"When, for any cause, the conjugal partnership established upon the basis of the system of community property is dissolved, all the provisions of articles 1401 to 1416, based upon the existence of that partnership, cease to apply.

"Consequently, whatever is acquired by the surviving spouse on the dissolution of the partnership by death or presumption of death, or by either of the spouse on termination of the partnership for other reasons and when this latter no longer exists, whether the acquisition be made by his or her labor or industry, or whether by onerous or by lucrative title, it forms a a part of his or her own capital, in which the other consort, or his or her heirs, can claim no share. The fruits, as an accessory, follow the property; the buildings, the soil; the plantings, the land all according to the general rules of accession." (Nable Jose vs. Nable Jose, 41 Phil., 713, 717-719.)

. . . it may fairly be deduced that prior to the liquidation, the interest of the wife, and in case of her death, of her heirs, is an interest inchoate, a mere expectancy, which constitutes neither a legal nor an equitable estate, and does not ripen into title until it appears that there are assets in the community as a result of the liquidation and settlement. . . . Nable Jose vs. Nable Jose, supra.)

In this case it does not appear that there was a liquidation of the partnership property of the first marriage nor does it appear that they asked for such a liquidation.

The project of partition approved by the lower court is based on the above-mentioned absurd claim and furthermore is not in conformity to law. One-half of all the conjugal property of both marriages corresponds to the deceased Crispulo Javillo and must be divided share and share alike among all the children of both marriages. One-half of the conjugal property pertaining to the first marriage should be divided share and share alike among the five children of that marriage. One-half of the conjugal property of the second marriage must be adjudicated to the widow Rosario Oas and furthermore she has a right of usufruct over the property of her deceased husband equal to one-ninth of the two thirds of that property which constitutes the legitime of the children of both marriages which is two-twenty-sevenths of the property corresponding to her husband. This usufruct should be taken from the property pertaining to the second marriage.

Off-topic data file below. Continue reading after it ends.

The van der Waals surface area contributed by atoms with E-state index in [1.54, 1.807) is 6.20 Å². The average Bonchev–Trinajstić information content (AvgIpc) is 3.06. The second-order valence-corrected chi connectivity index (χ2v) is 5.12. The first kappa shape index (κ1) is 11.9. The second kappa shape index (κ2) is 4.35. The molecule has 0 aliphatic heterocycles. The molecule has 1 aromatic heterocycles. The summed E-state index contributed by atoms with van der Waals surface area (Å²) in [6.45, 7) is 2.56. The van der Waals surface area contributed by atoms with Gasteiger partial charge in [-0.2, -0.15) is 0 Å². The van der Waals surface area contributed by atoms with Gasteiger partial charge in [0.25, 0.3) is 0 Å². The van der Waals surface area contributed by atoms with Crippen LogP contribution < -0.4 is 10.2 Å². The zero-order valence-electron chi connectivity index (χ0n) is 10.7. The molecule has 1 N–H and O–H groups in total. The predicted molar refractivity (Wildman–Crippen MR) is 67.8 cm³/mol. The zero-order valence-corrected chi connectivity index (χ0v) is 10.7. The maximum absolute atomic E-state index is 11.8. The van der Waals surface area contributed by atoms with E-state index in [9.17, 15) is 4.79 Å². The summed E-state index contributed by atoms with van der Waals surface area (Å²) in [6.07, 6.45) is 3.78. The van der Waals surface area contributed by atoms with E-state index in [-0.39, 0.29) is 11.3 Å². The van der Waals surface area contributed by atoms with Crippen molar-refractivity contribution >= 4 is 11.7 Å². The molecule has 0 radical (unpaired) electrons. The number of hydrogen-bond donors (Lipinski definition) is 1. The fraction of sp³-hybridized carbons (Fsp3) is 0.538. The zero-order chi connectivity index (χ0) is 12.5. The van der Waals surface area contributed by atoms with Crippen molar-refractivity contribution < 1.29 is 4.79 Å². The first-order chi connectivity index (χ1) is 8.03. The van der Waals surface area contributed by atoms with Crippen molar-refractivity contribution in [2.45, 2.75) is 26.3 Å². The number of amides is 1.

The property corresponding to the first marriage consists of parcels 1 to 11, inclusive, and 5 carabaos. The property of the second marriage consists of parcels 12 to 31, inclusive, and the remainder of the carabaos and large cattle mentioned in the agreement copied above.

If it is true as alleged by the appellant that there are houses on any of these parcels of land, it is to be presumed that they were included in the valuation made by the committee on claims and appraisal and therefore they would belong to the person to whom the land, upon which they are built, is adjudicated.

The judgment of the lower court is reversed and this case is remanded for further proceedings in conformity with this decision without pronouncements as to costs.

Malcolm, Villa-Real, Hull, and Imperial, JJ., concur.


154 Phil., 602.